In her painting, Nengi Omuku studies nature, heritage and the interior psychological experience. Painting on sanyan, a tightly woven Aso-oke fabric crafted by the Yoruba people, she presents scenes of figures in flux, interacting with one another and the landscape around them in an atmosphere of meditative collectivity. Omuku’s figures are otherworldly in their ambiguity, their faces hazy and undefined with mottled layers of oil paint. In states of rest or quiet collective movement, the artist’s figures appear to float and waver, inviting considerations of interiority, spirituality, subjecthood and group identity.


Having trained as a horticulturist and florist, the natural world is a key source of inspiration for Omuku. Inspired by both European impressionist painting, her mother’s drawings of plants, and her own background in gardening and floristry, the artist depictions of nature are lush and sensual in deep, abstracted colour. Omuku’s paintings represent an ethereal place of natural co-existence where ecological beings are removed from their old hierarchies of subject and habitat. Omuku’s paintings are neither portraits nor landscapes, and often the distinction between the figures and their natural settings is blurred.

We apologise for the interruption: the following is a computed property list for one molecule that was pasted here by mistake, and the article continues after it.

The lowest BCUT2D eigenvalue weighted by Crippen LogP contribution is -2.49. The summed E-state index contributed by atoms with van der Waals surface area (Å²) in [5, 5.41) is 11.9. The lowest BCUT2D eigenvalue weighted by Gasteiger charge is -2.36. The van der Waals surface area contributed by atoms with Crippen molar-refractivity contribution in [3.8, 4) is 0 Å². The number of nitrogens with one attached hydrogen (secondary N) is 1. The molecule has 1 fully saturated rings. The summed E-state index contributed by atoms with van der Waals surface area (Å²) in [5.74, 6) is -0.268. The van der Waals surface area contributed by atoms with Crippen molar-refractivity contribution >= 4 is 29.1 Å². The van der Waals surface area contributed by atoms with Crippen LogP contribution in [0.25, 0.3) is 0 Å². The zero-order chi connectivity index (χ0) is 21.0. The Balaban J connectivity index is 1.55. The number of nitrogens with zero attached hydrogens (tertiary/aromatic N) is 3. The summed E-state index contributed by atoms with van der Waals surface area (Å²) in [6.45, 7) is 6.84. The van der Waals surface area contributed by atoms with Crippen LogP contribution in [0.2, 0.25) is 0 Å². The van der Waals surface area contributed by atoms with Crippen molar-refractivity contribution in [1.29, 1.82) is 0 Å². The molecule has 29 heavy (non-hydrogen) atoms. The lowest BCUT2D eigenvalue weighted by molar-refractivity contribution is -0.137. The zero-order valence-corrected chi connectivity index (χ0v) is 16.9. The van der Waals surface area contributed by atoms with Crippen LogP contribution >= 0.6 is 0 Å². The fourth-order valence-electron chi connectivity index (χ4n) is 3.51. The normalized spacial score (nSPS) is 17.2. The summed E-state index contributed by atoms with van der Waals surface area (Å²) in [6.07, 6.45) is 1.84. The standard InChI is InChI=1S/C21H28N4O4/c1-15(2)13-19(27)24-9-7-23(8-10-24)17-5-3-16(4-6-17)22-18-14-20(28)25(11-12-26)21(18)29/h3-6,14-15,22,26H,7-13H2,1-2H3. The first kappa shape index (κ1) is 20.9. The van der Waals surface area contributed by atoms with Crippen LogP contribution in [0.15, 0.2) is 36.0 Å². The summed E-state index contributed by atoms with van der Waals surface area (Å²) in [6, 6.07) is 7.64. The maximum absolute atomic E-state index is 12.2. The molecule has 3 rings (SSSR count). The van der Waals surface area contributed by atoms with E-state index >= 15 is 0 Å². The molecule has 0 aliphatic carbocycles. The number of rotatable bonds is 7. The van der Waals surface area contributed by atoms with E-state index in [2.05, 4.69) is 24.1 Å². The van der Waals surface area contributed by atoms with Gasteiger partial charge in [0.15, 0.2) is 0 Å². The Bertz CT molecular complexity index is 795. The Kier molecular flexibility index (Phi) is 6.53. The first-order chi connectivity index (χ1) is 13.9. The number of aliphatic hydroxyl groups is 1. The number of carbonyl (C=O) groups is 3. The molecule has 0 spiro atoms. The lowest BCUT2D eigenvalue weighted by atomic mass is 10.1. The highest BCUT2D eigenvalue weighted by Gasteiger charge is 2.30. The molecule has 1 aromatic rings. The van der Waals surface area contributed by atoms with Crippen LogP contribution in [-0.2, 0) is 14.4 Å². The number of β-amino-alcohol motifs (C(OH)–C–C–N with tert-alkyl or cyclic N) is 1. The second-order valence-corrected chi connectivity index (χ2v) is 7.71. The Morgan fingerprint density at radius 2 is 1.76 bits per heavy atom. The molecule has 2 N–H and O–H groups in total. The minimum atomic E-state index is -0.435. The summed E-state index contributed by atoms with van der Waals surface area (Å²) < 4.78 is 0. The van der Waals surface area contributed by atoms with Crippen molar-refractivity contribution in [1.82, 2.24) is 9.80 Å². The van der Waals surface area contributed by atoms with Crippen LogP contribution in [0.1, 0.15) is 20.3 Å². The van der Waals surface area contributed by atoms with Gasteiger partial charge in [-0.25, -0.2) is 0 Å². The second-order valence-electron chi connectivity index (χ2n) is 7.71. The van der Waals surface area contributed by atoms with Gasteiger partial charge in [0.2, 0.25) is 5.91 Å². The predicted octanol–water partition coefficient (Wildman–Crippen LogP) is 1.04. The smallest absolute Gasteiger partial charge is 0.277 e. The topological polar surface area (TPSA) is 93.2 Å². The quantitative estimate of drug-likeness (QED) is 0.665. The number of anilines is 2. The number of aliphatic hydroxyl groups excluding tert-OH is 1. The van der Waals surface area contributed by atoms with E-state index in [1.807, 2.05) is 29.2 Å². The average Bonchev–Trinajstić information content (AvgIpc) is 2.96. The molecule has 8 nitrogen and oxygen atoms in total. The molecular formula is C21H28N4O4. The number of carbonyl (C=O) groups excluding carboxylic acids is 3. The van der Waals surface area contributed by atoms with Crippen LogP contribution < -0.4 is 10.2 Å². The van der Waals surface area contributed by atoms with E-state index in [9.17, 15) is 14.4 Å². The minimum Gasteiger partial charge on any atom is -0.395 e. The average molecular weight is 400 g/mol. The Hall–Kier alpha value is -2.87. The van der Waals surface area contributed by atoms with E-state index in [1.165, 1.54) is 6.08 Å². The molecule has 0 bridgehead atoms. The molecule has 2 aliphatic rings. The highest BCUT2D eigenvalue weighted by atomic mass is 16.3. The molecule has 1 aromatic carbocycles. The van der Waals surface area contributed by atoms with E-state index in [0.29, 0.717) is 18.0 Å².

Painting on stitched-together strips of sanyan fabric, Omuku grounds her otherworldly landscapes in a local tradition of time and place. In a union between Indigenous Yoruban artwork and her delicate oil paint brushwork, Omuku creates a palimpsest between past and present. Her figures become ambiguous allegories of Nigerian social memory, painted onto pieces of longstanding cultural heritage.